Email, tech and security blog

Releases 4.2 and 4.3

Meet Classy and Cody - Halon releases 4.2 and 4.3

We have done two new releases of Halon since last time we updated the blog with release matters. In Halon 4.1 “teamy”, released just before this summer, we introduced modules. A month later we followed up with 4.2 “classy”

New features for the end-user interface

Have you checked out our open-source end-user interface on GitHub? It can be used either as it is, modified to fit your needs, or only as an inspiration for your own code. Since last time we posted about it, we have updated it with a bunch of goodies, have a look and feel free to give us some feedback if you decide to try it.

How to test SMTP servers using the command-line

In certain situations it can be very helpful to be able to quickly check if a SMTP server is online and reachable, has support for TLS and that it's working, test user authentication and measure transaction delays and throughput. All of this and more can be done quickly using the command-line. Here's your guide!

Using reCAPTCHA to handle spam misclassification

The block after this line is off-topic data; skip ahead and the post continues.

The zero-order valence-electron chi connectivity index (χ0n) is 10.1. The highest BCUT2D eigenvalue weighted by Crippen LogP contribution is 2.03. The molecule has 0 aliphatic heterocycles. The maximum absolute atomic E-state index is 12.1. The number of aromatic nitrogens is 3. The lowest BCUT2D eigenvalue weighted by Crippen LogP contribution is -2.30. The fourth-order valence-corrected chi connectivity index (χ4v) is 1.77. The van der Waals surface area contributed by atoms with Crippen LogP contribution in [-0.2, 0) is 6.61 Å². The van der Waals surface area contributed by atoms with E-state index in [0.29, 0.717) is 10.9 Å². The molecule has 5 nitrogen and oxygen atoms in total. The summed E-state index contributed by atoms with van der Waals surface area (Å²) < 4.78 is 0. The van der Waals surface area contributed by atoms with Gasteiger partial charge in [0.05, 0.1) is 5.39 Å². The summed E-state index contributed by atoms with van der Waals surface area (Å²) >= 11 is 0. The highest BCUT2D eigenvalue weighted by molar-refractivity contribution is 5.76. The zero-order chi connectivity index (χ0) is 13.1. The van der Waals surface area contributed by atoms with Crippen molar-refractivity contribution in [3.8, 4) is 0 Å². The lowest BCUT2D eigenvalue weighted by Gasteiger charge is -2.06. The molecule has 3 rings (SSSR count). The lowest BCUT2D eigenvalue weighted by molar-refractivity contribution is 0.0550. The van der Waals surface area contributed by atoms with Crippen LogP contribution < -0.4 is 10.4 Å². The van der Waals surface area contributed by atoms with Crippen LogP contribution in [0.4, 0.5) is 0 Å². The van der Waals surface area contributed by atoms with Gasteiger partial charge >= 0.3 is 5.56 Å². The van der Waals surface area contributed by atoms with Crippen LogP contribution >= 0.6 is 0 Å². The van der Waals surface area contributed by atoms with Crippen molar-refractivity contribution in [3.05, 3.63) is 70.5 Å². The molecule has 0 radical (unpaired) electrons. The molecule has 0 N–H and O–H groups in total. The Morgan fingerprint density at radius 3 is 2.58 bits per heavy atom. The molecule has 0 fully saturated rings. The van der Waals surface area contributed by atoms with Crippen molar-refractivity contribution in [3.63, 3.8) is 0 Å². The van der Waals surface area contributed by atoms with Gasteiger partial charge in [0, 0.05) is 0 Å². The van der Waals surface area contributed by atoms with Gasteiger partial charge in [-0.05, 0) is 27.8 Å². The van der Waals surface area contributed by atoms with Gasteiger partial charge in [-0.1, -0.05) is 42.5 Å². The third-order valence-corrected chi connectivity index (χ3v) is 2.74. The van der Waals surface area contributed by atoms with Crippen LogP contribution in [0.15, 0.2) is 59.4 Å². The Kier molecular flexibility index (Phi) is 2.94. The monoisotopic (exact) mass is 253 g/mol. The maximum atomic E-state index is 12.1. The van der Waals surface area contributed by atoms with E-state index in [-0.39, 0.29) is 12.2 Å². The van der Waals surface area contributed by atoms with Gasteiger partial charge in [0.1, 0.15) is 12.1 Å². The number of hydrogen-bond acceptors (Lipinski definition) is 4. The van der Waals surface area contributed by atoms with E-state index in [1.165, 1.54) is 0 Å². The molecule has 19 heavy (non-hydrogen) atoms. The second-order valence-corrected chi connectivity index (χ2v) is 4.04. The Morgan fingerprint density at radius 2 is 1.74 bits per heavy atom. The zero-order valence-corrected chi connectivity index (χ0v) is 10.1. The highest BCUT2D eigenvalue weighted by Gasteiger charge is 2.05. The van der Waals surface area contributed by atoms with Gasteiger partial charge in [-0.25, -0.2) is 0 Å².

Today's leading spam filter technologies offer a very high degree of accuracy. In this blog I'll describe the current state of spam classification, and propose a pretty innovative method that can significantly improve both senders' and recipients' satisfaction (as well as reducing the burden on administrators and support staff) by enabling senders to report false positives if they pass a CAPTCHA test. Let's start by familiarising ourselves with the history of anti-spam.

End-user improvements and new integrations with cPanel and Odin

Although many customers prefer to use the Halon SMTP Platform as-is, most hosting providers want to implement end-user interfaces in order to offer a higher degree of customer self-service. Since the Halon SMTP platform is essentially a scriptable MTA (with many features such as anti-spam, signing, and much more) with an
Coloured stripes

Making PHP's SOAP client asynchronous

Most web projects uses client-side JavaScript to handle concurrency, because of its asynchronous and callback-based nature. In some cases however, it's desirable to achieve concurrency on the server side. One example could be the processing of sensitive data, that has to be filtered before handed to the client. In our case, it was a data size issue that triggered us to implement a concurrent SOAP

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